by Trish Rudder
A large oak tree about 200 years old had to be removed last week from the front yard of Tom and Vita Hall who live on Route 9 east of Berkeley Springs, not far from U.S. 522.
The tree was more than 75-feet tall with a 15.5-feet circumference and was at least four-feet in diameter, Hall said.
“We learned there was history to that tree,” he said.
The Halls have lived in their house since 1989 and the tree was already huge when they moved in.
Their neighbors, Gertie and Junior Payne lived across the street and were in their 80s when the Halls were told the story about the tree that was named the Killer Oak.
“Gertie said in the old days before streets were paved, guys would ride on the running boards of the cars. One day a car was in an accident, and the young man on the running board got thrown into the tree and was killed.”
Another neighbor heard the same story about the tree called “the Killer Oak by old timers,” according to Mike Myers, who lives across the street from the Halls.
Myers said the past neighbors in the 80s told him that the tree was massive when they were kids.
Hall said when the old maple tree in Berkeley Springs State Park succumbed to the storm on Saturday, July 23, and had cracked open and fell across the southeastern part of the park, he became “disturbed” about his own tree, he said last Thursday.
“I was greatly concerned.”
Hall said if the tree fell, it would have taken out electric and utility lines and totally blocked Martinsburg Road, or done serious damage to his own home.
Family friend Joseph Hall, a retired D.C. arborist who moved to Berkeley Springs, has kept his eye on the tree, Hall said.
Over the years, Joe would look at the tree to assess its health. He would say to Hall not to cut a tree down if it still has life. If the tree needed trimming, Joe would do it since Hall could find no one who was willing to climb it.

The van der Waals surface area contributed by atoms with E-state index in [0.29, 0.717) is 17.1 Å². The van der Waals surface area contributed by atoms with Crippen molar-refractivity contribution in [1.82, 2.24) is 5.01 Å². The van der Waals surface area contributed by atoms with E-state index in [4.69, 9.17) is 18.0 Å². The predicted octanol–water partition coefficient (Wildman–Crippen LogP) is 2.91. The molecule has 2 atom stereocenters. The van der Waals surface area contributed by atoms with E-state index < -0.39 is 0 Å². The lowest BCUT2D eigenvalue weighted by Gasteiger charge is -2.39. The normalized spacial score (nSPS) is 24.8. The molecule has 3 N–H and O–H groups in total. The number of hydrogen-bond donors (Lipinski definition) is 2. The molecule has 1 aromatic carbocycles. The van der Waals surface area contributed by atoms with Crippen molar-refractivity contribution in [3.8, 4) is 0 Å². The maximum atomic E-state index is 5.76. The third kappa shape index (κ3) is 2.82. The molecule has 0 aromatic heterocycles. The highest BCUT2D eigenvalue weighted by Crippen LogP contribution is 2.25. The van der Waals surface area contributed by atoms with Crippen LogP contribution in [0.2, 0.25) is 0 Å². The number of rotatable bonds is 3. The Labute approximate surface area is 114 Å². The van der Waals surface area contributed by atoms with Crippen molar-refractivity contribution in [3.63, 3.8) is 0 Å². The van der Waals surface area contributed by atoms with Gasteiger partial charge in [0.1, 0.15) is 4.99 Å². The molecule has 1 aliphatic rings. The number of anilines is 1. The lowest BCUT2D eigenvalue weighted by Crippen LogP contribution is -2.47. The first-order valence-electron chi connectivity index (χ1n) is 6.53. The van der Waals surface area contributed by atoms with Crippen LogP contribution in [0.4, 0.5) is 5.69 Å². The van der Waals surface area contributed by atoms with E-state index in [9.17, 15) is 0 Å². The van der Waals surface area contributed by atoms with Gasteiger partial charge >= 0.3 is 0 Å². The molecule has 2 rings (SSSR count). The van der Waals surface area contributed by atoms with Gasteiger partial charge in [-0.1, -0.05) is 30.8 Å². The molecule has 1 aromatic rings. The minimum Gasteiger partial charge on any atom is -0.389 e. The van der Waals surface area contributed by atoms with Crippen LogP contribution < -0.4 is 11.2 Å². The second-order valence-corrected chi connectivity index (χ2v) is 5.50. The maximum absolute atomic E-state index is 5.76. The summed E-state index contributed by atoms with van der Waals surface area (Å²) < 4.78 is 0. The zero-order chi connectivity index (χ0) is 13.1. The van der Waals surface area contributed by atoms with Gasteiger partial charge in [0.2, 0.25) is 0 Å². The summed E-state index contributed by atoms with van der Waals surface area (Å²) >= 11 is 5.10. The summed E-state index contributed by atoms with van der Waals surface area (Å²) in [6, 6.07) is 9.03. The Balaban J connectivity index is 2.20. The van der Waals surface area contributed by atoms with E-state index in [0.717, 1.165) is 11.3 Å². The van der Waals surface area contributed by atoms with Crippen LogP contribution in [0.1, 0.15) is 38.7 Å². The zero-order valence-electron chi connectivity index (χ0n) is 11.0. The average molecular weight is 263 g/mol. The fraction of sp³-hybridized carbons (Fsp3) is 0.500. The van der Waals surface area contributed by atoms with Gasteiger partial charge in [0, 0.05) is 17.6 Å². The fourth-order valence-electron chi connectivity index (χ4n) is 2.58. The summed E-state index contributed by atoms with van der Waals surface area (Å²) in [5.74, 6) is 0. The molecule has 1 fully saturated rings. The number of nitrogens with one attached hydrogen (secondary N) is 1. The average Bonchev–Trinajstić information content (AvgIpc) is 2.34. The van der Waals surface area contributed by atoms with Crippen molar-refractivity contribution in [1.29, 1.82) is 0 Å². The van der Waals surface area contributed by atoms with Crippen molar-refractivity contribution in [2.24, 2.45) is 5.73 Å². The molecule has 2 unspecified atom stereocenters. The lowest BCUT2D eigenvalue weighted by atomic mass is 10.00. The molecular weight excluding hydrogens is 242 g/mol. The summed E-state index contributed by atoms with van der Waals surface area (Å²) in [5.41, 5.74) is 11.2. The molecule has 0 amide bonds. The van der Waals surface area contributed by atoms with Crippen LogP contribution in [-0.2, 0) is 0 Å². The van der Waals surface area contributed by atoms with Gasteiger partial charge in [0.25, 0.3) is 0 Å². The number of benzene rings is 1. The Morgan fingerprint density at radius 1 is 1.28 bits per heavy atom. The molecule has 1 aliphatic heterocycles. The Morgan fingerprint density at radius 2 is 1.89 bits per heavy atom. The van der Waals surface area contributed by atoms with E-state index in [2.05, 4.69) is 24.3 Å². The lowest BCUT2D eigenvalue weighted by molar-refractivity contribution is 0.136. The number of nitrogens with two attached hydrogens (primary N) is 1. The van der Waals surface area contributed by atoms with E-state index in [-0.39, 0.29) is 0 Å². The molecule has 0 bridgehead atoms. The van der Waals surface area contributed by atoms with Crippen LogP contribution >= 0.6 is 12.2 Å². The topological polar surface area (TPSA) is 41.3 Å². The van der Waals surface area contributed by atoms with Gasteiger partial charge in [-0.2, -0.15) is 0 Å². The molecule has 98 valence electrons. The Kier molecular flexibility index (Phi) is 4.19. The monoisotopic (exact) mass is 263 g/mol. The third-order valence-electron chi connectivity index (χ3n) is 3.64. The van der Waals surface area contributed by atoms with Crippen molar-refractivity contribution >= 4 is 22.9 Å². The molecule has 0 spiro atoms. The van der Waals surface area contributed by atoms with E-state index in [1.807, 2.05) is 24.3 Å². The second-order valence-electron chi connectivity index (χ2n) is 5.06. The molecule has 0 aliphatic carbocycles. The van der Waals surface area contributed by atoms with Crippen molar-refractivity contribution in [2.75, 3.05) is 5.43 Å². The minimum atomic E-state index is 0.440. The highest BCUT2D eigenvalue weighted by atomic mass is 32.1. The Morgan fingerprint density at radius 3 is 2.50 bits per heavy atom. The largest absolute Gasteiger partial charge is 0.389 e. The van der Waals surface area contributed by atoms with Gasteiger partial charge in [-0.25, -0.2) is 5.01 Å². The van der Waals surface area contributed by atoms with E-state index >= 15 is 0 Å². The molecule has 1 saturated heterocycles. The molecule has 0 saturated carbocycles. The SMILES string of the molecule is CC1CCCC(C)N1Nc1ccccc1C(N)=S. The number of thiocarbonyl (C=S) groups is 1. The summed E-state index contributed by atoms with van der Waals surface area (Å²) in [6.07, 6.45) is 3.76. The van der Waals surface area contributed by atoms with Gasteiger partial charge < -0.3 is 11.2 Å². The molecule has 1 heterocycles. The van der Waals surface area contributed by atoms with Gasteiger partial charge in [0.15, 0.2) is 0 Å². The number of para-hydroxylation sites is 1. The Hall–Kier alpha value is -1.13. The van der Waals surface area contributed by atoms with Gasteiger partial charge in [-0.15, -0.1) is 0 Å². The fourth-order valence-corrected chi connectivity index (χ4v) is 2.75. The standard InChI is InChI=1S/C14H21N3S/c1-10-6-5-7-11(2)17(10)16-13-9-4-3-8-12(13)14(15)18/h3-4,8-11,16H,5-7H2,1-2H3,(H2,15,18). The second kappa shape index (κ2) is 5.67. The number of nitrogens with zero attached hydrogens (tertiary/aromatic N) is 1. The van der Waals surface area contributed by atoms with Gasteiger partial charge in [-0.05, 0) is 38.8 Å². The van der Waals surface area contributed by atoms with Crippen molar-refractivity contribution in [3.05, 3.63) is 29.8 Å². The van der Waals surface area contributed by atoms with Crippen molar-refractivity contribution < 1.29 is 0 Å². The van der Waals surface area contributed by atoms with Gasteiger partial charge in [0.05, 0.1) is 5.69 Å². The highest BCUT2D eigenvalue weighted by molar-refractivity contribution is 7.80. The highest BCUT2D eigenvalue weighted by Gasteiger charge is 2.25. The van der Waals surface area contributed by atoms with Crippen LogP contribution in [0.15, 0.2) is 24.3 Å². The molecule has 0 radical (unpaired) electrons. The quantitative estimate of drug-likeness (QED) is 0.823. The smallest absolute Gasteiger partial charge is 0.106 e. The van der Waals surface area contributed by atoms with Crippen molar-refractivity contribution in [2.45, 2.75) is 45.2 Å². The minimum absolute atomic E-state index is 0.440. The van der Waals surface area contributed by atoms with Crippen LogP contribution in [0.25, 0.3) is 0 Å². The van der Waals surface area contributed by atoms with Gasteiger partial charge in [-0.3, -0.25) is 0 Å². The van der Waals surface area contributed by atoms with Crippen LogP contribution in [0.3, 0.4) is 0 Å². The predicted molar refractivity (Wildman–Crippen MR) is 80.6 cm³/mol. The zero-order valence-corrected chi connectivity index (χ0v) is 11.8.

Hall said back in 2011 he went into the house for something and by the time he came out, “Joe was already at the tree’s top ready to trim it.”
“Joe was in his 60s,” Hall said. “He climbed that 75-foot tree like a monkey.”
A couple of weeks ago, Joe stood in the driveway and said the tree was ready to come down, said Hall.
The tree had to be removed since it was leaning toward Route 9, and Hall was worried even more after the tree in the park fell.
Hall said his oak tree had a hole big enough in the bottom that his five-year-old neighbor could probably stand up in.
On Wednesday, August 10, local company Tree Works began removing the tree and finished cutting it down on Thursday, August 10. The stump needs to come out and the company will grind it down, Hall said.
“We are heartsick that the view has changed,” he said.
The west side of the house was always shaded, he said, and they want to replant a tree once the stump is ground and out of the way.
The oak tree left an offspring in their yard which is 25-feet high and about six inches in diameter, Hall said.
“It’s a healthy sapling,” he said.
Hall said they intended to tell the public that this tree could be the tallest or largest oak tree in Morgan County, but they never got around to it.
The Halls said on Monday they will replant a new tree next spring.